Paid to smoke pot: Edmontonian selected as one of eight cannabis connoisseurs out of 25,000 applicants

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Since weed was legalized last fall, many Canadians may fancy themselves as cannabis connoisseurs. As of Monday, Edmonton’s Amanda Bladon can put the title on a business card.

Bladon was one of eight Canadians hired by Toronto-based company AHLOT to sample and evaluate different strains of cannabis and get paid to do so.

“I’m kind of in dream-job land right now,” Bladon said Monday, her first day of a year-long contract as a cannabis connoisseur. “I just thought the opportunity sounded a little bit too good to be true and I’m a bit of a risk taker so I figured why not throw my name in the pile and let’s see what happens.”

The 31-year-old was picked from about 25,000 Canadians who applied last fall for one of five positions on AHLOT’s cannabis curation committee with the task of curating pot sample packs made up of several different strains.

Legal cannabis took Edmonton by storm last October with lines wrapping around shopping centres for weeks with smokers eager to step foot into new retail stores. The overwhelming demand combined with a production backlog spurred a supply shortage, forcing the province to freeze new retail licences.

AHLOT, looking at the market from a national perspective, received an “avalanche of applications” for the connoisseur gig. The company initially expected 3,000 expressions of interest. Chief creative officer Martin Strazovec said the company decided to add three more jobs, for a total of eight, to represent many types of tokers.

“We decided we’d reach out to the whole country knowing that a lot of people who are passionate about the plant were out there, we just needed to find them,” Strazovec said of creating a group of residents to help the public navigate the recent legalization. “Now that Canada’s on a bit of a world stage and spotlight … I think we have the obligation almost to do everything we can to show that it can be done responsibly.”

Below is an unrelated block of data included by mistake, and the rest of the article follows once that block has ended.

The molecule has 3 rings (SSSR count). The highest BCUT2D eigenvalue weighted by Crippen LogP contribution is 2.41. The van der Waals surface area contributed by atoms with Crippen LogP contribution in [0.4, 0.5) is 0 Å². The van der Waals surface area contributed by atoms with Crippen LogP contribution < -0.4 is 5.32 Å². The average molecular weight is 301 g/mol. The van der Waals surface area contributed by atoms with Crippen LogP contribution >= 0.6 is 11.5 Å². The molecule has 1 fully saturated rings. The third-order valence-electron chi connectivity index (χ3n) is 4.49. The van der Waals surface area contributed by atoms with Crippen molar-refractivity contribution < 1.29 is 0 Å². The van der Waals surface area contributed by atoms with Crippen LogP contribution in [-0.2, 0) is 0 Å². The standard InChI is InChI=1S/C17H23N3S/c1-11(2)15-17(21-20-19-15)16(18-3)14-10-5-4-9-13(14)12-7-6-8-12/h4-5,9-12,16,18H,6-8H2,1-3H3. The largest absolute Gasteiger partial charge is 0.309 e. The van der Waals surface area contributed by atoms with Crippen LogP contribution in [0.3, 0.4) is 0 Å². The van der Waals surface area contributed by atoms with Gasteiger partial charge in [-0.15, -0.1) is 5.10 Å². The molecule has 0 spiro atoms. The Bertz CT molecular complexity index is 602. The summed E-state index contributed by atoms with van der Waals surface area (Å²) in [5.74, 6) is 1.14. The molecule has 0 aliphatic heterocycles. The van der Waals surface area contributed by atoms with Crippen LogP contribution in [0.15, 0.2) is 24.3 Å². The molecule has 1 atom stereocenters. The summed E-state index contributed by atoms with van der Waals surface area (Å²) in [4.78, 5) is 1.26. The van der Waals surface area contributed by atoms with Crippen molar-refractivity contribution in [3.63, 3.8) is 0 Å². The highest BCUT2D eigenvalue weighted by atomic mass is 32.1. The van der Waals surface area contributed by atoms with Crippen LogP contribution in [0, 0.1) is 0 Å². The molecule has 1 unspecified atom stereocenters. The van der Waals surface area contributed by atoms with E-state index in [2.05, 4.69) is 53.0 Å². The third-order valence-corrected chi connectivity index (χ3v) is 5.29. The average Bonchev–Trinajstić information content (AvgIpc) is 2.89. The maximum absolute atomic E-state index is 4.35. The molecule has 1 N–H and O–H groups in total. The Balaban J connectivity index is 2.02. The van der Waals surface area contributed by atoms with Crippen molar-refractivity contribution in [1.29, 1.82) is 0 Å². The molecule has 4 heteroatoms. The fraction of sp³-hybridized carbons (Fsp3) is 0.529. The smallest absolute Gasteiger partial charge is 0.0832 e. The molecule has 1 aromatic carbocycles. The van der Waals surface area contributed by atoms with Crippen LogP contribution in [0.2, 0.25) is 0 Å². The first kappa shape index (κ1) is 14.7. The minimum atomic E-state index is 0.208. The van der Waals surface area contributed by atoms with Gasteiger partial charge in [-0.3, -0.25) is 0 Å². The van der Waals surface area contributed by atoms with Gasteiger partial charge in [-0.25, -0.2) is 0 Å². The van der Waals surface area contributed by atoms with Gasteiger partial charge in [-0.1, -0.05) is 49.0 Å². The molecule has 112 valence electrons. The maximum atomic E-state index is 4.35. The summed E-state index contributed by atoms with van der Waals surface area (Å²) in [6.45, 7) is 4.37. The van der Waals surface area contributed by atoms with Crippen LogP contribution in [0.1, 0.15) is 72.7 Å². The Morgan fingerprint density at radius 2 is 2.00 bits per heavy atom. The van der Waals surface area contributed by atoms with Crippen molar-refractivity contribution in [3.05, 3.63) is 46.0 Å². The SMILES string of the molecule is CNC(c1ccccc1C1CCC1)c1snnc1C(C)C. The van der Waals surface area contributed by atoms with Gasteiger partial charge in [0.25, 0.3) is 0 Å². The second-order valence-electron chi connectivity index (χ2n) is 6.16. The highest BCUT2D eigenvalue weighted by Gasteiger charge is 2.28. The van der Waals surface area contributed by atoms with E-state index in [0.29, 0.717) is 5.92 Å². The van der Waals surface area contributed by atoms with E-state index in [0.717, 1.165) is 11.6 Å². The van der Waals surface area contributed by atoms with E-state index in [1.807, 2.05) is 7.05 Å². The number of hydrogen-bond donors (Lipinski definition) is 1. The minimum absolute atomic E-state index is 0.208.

The eight paid pot samplers will receive $50 an hour to evaluate several strains of cannabis, earning up to $1,000 per month during the year-long contract. Their evaluations on multiple strains to serve different uses — including wellness, casual, creative — will directly shape AHLOT’s sample packs with strains from a variety of producers.

As a casual user who started smoking cannabis to spark creativity and help with anxiety, Bladon said she hopes to assist less frequent smokers looking for a good place to start.

“I think that legalization’s great, but it was probably a bit overwhelming for Canadians,” she said. “I know it was overwhelming for myself.”

Strazovec said Monday was the perfect time to launch the committee because many residents thought they were being pranked when the paid position was first introduced, but this was no April Fool’s joke.

“We had that question quite a bit, is it a real job? Yes, it is. For all the doubters, it is now real.”

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